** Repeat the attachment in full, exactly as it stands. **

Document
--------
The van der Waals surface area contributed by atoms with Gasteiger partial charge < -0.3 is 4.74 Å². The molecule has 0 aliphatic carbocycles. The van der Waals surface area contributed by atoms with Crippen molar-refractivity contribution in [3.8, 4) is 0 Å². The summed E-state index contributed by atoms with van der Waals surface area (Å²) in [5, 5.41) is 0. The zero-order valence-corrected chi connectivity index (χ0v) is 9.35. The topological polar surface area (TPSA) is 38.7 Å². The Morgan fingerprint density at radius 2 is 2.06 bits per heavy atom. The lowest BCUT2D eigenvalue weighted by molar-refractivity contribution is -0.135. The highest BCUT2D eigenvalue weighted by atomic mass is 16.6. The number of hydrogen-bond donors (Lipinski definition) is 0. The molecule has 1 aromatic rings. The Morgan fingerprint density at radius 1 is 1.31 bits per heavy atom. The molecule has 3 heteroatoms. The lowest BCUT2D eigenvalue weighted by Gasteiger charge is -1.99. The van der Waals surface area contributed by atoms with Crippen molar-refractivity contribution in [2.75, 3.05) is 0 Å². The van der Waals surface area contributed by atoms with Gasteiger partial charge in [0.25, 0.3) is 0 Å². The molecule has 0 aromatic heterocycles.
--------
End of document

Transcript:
The van der Waals surface area contributed by atoms with Gasteiger partial charge < -0.3 is 4.74 Å². The molecule has 0 aliphatic carbocycles. The van der Waals surface area contributed by atoms with Crippen molar-refractivity contribution in [3.8, 4) is 0 Å². The summed E-state index contributed by atoms with van der Waals surface area (Å²) in [5, 5.41) is 0. The zero-order valence-corrected chi connectivity index (χ0v) is 9.35. The topological polar surface area (TPSA) is 38.7 Å². The Morgan fingerprint density at radius 2 is 2.06 bits per heavy atom. The lowest BCUT2D eigenvalue weighted by molar-refractivity contribution is -0.135. The highest BCUT2D eigenvalue weighted by atomic mass is 16.6. The number of hydrogen-bond donors (Lipinski definition) is 0. The molecule has 1 aromatic rings. The Morgan fingerprint density at radius 1 is 1.31 bits per heavy atom. The molecule has 3 heteroatoms. The lowest BCUT2D eigenvalue weighted by Gasteiger charge is -1.99. The van der Waals surface area contributed by atoms with Crippen molar-refractivity contribution in [2.75, 3.05) is 0 Å². The van der Waals surface area contributed by atoms with Gasteiger partial charge in [0.25, 0.3) is 0 Å². The molecule has 0 aromatic heterocycles.